It’s So Hard To Say Goodbye

I know how hard it is to say goodbye. Saying goodbye to my mom was one of the “hardest” things I think I ever had to do. I’ve been confronted with the question of whether it’s easier when you know the person is dying or when it’s unexpected? Well, for me, neither is easy. I don’t care if they have been sick and now terminal; saying goodbye is hard, and letting go is even more challenging. There is no real preparation for losing someone. It’s not like getting a will or setting up a trust. It’s a human life, not documentation. Life is precious and when you watch it slip away it’s a slow death for both the patient and the family. There aren’t enough words to make that type of pain sting-free.

What happens when you hold the decision for a person to stay at home or move into a hospice facility? Or how about whether to let them remain on life support or pull the plug? People having this type of responsibility can struggle the most. It’s a huge deal and a heavyweight to bear. There are certain factors to consider when you have to make hard choices. I have sat with this for a long time. More so since becoming a nurse and watching my patient’s family suffer through this process.

I will share the main things I think and had to come to terms with concerning making life and death decisions. First, we must start with accepting the loss and that can take some time. We then have to consider what the person (patient, family member, friend) would want. Are you honoring their wishes/desires? What does the medical professional say (brain activity, quality of life, vegetative state, hope, terminal)? And then we make a decision from there. I’ve come to realize that when our person is gone, we tend to hold on for our own selfish reasons. It doesn’t help or benefit them to just be here when there is no chance for them to have any quality of life. There is extensive cost associated with prolonging life and the main benefactor to that is the healthcare organization, not the family. Now if that individual was going to have a chance at life, then of course I’d hold on to that with all my might. But if not, as much as it would hurt, I’d have to let them go.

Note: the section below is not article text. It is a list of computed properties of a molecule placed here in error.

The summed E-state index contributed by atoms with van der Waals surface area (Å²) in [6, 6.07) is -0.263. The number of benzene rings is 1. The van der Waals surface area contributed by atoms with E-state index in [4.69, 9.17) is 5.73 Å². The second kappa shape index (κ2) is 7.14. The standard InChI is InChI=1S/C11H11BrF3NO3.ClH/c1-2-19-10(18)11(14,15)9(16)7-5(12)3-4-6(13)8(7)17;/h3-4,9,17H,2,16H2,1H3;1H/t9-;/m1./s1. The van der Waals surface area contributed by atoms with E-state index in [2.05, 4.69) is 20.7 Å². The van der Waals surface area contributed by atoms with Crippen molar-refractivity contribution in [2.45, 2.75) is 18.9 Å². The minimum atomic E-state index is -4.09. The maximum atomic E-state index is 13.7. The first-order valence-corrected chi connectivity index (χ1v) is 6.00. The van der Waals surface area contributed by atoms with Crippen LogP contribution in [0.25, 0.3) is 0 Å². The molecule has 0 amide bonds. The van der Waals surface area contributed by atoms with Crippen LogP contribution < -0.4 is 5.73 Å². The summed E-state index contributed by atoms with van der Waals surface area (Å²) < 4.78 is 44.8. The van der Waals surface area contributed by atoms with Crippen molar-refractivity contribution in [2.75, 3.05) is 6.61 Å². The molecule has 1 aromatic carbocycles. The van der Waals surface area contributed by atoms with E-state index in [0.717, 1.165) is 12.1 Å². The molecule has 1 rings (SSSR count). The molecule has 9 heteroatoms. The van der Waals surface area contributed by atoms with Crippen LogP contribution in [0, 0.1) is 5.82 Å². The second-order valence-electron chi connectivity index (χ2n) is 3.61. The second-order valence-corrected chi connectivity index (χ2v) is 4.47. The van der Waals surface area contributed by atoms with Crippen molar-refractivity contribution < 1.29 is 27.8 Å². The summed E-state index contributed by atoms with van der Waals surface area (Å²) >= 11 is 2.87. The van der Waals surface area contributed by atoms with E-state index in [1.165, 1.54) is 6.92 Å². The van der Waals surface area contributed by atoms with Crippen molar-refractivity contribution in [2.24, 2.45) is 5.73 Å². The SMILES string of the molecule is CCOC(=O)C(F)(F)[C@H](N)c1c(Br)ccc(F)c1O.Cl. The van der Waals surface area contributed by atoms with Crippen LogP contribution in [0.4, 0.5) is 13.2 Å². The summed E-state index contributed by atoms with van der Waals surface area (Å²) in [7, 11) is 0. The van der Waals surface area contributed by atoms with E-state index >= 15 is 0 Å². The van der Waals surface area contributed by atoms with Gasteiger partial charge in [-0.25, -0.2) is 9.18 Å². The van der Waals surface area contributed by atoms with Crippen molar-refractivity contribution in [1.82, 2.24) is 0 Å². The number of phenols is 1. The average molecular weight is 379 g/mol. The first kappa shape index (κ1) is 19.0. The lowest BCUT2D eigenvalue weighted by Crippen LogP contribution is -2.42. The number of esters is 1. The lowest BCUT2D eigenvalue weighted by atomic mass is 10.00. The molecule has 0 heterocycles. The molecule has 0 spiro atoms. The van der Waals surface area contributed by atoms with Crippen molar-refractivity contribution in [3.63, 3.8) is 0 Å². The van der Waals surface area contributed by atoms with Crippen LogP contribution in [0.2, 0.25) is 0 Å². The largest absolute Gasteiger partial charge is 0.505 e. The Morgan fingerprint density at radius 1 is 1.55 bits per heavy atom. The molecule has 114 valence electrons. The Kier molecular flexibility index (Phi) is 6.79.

Sudden, unexpected or unexplained death is no easier than seeing it coming. You are blown away and left without being able to say goodbye or rendering any type of help. You are often left with a plethora of unanswered questions that may or may not ever be answered. I just can’t see how one way of dying is better than the other. It’s not and that’s that.

In the end, if you’re the person making the decision, take your time, process what you need to process, and proceed the best way you can. Hopefully, you have someone to talk to and walk through the process with you which makes it somewhat easier at times. Always remember to take care of yourself. Your mental health is important and therapists are great options for talking through things and figuring out the best coping strategies for you to handle your emotions, feelings, and mental health. Always take care of yourself. Don’t lose yourself in the process. May God bless and keep you as you get through your grief and difficult time.

Published by ShesThatRN

I am an RN working on my DNP, preparing to launch several aspects of my new business and writing and getting ready to publish my first book. I love to write so blogging seemed like a great way to naturally express myself and publish my journey as a nurse.

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